RFI shielding and mitigation techniques for a sensitive search for the 327 MHz line of Deuterium
Alan E.E. Rogers (Haystack) aeer@franklin.haystack.mit.edu
Joseph C. Carter (Haystack) jcc@franklin.haystack.mit.edu
Preethi Pratap (Haystack) preethi@franklin.haystack.mit.edu
Marcos A. Diaz (Boston U.) mardiaz@franklin.haystack.mit.edu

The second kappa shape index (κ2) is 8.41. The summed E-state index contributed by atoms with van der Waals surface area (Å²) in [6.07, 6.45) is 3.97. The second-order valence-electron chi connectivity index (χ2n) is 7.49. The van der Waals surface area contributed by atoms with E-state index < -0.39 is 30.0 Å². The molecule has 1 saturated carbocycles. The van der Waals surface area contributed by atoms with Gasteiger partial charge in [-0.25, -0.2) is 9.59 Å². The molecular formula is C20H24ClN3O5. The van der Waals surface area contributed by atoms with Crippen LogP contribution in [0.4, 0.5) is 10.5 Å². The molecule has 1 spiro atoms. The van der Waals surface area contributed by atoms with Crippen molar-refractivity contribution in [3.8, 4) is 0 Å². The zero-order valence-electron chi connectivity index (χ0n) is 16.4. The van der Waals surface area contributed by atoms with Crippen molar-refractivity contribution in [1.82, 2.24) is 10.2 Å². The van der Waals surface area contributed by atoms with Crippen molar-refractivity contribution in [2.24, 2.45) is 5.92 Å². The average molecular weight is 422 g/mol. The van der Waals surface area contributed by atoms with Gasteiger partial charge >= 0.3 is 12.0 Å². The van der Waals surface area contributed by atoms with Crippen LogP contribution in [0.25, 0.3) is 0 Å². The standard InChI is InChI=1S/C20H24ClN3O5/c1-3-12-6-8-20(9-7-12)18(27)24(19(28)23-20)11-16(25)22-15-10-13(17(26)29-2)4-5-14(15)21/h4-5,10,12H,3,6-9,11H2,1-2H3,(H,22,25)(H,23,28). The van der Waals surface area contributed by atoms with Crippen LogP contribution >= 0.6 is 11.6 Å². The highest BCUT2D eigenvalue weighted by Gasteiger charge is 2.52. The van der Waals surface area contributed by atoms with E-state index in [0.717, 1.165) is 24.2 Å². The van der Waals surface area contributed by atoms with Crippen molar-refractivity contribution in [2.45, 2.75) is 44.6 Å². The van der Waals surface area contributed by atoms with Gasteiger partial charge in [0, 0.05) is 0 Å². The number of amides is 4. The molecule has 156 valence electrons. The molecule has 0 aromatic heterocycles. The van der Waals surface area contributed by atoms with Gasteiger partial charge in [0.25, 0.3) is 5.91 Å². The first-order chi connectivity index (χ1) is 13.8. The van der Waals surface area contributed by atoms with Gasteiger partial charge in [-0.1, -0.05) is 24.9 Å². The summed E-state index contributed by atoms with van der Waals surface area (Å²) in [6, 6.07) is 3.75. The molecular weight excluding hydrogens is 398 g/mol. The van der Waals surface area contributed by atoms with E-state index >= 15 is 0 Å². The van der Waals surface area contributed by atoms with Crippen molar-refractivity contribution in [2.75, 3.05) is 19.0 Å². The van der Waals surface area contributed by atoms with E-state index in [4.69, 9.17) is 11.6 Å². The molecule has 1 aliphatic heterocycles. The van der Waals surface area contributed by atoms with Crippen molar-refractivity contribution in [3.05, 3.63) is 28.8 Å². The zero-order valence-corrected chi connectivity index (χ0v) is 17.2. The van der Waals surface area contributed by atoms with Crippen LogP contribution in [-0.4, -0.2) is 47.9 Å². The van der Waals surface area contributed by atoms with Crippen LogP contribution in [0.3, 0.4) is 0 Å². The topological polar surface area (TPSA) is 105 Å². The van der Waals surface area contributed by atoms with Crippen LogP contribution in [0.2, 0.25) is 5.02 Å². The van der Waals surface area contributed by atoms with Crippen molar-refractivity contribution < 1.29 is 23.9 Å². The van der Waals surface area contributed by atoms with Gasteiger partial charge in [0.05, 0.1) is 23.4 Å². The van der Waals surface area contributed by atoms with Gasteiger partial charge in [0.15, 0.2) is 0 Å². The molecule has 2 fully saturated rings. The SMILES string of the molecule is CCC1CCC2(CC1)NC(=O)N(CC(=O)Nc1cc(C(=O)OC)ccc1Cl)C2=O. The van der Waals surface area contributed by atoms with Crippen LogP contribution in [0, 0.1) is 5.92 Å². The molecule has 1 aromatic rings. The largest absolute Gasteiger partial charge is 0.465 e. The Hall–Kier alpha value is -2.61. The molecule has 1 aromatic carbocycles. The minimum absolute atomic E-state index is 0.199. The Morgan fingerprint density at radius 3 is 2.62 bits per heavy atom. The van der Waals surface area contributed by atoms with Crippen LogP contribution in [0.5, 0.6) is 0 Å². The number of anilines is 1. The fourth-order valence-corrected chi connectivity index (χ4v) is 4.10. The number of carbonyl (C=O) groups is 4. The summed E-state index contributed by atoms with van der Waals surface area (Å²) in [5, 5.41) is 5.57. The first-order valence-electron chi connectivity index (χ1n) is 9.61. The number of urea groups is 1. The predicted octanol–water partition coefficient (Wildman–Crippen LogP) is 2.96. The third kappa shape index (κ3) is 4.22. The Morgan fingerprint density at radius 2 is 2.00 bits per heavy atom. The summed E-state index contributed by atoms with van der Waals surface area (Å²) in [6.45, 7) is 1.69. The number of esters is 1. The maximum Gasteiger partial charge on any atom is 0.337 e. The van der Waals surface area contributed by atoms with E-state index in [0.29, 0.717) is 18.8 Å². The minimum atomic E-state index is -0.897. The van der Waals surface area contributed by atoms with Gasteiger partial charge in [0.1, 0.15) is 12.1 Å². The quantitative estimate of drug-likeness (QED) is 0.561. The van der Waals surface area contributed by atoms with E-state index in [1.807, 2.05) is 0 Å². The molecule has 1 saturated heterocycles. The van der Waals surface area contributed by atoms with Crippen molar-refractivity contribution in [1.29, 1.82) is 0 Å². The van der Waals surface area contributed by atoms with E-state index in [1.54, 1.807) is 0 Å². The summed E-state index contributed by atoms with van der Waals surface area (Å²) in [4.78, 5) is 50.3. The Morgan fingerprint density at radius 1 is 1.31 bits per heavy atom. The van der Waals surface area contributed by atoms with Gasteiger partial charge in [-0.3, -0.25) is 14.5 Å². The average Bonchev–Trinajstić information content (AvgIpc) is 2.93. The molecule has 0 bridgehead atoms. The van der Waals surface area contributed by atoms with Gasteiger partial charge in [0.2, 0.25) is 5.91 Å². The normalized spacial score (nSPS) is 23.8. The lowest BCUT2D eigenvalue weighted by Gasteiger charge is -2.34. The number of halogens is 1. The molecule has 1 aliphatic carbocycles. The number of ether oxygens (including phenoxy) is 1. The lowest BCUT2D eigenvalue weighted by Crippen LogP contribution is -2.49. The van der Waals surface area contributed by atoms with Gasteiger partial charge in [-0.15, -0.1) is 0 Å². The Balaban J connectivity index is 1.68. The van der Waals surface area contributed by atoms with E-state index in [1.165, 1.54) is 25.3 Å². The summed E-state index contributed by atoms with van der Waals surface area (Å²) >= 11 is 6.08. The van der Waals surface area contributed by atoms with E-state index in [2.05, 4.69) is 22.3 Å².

An array of 25 stations each with 24 crossed-dipoles is being built at the Haystack Observatory in Westford MA. This array has been designed to make a sensitive search for the 327 MHz spectral line of Deuterium. Since the deuterium line is expected to be about 50 dB weaker than the the 1420 MHz hydrogen line the amelioration of RFI is the major challenge for the "Deuterium array". Locally generated RFI both from the array and from nearby sites has been reduced by extensive shielding and in some cases the removal of consumer electronics, like certain digital answering machines, which emit strong signals in the 327.3 to 327.5 MHz band of prime importance for the search. Since almost all the RFI comes from the horizon the station array have parasitic directors added to the dipoles to reduce the response at the horizon. A RFI monitor with 12 active yagi antennas pointed every 30 degrees in azimuth provides a means of determining the direction of the RFI and information of frequencies and time spans with need to be excised from the array data. We present details of the array design, the RFI excision algorithms, levels of spectral and continuum RFI measured at the observatory and the performance of the array from initial long integrations from a subset of the full array.